Scotsman Review
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July 1, 2023

Cafe Source Too, Glasgow, restaurant review - family-friendly alfresco dining to enjoy all summer long

This long-standing west end restaurant is an ideal spot for a summer dinner.

As Shakespeare wrote ‘what’s in a name?’ and, as with his star crossed lovers, the answer ‘quite a lot’ also applies to our much loved and brand new restaurants.

Good ones will stick and get their own abbreviations, or - if they were really iconic - still be used long after the business has changed or closed down.

Glasgow’s Cafe Source Too is one of those names. It was owner and head chef Paul Laurie’s second restaurant in the city, the original Cafe Source was opened in 2000, with Cafe Source Too opening in 2011. The ‘too’ refers to it being the sequel but also that it’s found within the Hillhead Sports Club just off Hughenden Road in the west end.

Paul’s cooking credentials come from training at the city’s famed the Buttery restaurant before working in Paris. His first restaurant, Cafe Source, sadly closed in 2019 when St Andrew’s in the Square, where it was located, was shut down.

At the time, Glasgow Building Preservation Trust, which owned St Andrew’s in the Square, said it had been left with “no option” but to terminate the lease. He opened Nivens in Strathbungo in 2018, but it has since shut too. So it’s Cafe Source Too that’s stood the test of time.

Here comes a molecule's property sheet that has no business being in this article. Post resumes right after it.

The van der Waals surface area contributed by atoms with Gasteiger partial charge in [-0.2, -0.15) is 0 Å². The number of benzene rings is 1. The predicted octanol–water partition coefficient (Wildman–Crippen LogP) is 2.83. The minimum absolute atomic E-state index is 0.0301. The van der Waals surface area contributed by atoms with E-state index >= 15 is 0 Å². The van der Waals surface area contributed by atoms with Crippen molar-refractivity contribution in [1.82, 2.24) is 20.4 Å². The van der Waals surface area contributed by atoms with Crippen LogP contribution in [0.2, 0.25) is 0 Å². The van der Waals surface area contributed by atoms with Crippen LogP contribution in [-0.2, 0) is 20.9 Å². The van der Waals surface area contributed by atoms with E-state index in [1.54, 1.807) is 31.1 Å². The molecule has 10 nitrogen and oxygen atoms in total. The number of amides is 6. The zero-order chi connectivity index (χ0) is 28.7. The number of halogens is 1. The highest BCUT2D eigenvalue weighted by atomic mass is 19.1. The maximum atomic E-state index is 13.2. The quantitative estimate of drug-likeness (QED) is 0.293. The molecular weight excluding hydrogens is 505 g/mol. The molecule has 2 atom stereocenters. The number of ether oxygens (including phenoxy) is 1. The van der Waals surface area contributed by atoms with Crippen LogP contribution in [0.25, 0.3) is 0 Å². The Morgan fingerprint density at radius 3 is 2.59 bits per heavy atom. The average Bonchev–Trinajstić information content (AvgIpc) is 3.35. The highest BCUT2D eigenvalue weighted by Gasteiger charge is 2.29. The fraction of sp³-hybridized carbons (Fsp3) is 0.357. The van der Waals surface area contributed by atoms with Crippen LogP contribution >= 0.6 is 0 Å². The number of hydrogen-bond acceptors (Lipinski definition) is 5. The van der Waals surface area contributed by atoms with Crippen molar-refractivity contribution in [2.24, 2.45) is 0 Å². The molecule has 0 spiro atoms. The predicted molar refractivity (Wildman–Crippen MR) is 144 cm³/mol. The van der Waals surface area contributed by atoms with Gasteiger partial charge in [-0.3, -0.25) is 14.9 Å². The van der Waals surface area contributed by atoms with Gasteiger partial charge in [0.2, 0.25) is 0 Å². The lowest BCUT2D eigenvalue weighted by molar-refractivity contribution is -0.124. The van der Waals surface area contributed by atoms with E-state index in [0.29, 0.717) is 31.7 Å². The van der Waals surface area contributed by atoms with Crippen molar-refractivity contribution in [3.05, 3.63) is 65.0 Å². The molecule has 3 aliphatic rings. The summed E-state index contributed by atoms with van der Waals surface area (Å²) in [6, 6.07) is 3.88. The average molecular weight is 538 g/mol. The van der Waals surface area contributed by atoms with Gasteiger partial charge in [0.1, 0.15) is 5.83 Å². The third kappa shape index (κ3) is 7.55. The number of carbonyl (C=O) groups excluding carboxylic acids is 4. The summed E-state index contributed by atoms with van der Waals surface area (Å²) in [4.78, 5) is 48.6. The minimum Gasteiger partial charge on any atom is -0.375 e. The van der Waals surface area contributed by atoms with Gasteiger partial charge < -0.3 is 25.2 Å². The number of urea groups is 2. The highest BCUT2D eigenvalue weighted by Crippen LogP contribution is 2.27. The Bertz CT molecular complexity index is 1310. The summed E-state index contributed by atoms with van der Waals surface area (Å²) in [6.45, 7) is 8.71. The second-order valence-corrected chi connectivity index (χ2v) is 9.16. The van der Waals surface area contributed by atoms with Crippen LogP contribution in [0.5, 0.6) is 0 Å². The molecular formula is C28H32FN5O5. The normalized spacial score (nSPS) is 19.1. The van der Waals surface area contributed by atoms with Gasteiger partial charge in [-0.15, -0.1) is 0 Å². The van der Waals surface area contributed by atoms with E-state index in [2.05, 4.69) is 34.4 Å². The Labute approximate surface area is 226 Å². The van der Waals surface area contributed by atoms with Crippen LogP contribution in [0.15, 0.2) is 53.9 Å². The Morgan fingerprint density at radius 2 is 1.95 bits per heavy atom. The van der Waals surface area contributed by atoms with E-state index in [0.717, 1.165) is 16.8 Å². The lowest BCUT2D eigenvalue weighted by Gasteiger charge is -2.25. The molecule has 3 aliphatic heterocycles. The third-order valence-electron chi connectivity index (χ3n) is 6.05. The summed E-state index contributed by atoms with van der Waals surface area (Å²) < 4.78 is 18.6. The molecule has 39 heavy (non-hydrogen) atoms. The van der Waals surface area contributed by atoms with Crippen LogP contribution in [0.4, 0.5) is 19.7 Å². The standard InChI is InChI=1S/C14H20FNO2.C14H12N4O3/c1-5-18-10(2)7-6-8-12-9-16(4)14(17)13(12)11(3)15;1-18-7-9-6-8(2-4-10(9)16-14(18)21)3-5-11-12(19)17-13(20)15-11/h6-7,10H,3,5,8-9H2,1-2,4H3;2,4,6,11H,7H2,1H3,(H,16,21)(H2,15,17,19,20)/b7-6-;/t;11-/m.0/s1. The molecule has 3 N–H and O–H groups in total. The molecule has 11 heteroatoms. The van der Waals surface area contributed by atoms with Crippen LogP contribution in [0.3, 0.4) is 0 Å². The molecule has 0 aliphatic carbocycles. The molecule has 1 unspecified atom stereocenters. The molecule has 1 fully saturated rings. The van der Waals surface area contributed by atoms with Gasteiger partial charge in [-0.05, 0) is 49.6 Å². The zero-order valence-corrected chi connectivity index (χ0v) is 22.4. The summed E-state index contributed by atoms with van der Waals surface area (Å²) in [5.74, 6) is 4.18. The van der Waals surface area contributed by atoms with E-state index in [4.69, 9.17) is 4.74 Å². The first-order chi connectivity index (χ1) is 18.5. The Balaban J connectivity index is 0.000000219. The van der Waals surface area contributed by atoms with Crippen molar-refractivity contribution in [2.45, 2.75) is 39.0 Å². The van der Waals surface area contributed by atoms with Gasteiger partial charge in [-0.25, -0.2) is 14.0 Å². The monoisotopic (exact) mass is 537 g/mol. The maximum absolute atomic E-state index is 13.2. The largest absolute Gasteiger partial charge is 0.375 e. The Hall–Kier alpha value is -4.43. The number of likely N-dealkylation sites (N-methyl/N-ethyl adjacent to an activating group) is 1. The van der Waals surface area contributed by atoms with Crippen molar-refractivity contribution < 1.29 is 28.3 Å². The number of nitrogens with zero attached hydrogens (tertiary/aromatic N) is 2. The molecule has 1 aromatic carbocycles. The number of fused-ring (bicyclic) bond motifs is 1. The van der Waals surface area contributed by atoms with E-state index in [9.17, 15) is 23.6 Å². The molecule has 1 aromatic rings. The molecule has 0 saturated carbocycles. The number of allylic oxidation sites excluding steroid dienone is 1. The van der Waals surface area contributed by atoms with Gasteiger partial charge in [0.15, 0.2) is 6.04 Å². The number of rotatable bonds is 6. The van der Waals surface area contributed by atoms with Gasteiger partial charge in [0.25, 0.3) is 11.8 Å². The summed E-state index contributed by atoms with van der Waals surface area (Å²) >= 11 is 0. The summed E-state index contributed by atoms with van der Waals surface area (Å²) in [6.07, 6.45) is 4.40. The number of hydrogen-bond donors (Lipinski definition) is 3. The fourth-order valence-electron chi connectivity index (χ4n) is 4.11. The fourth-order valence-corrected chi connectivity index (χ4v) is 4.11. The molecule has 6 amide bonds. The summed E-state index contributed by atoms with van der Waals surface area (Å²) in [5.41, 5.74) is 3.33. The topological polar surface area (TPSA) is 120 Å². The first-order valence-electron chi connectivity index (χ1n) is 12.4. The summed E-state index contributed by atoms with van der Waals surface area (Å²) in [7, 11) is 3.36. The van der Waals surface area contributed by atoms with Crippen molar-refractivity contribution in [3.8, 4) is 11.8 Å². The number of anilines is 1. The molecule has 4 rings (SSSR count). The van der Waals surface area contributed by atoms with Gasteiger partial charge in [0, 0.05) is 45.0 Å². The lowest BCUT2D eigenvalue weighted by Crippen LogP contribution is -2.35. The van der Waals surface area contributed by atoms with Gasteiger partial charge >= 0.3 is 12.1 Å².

Cafe Source Too is the kind of place that’s filled with families, with kids either tucking into a meal after a football game, or gearing up for rugby practice. Before Covid, it was also home to the hugely popular West End Beer Festival, created by Conor McGeady (who now works as the restaurant manager in Bar Brett) and Jehad Hatu owner of Grunting Growler.

Paul’s cooking credentials come from training at the city’s famed the Buttery restaurant before working in Paris.

Paul’s first restaurant, Cafe Source, sadly closed in 2019 when St Andrew’s in the Square, where it was located, was shut down.

At the time, Glasgow Building Preservation Trust, which owned St Andrew’s in the Square, said it had been left with “no option” but to terminate the lease. He opened Nivens in Strathbungo in 2018, but it has since shut too. So it’s Cafe Source Too that’s stood the test of time.

It’s also a bit of a hidden gem on a sunny day, as it has a large number of outdoor picnic benches, which overlook the huge playing field.

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While most other restaurants with smaller terraces are packed out when the sun is shining, you can usually find a seat here. It’s also very kid and dog-friendly, and you can book for outside, which isn’t always available elsewhere.

It’s with this in mind when we visit on a very sunny Friday evening in early June. Not having a garden doesn’t bother me much for about nine months of the year, but this long stretch of nice weather calls for a bite to eat and a cold glass of wine to toast the end of the week.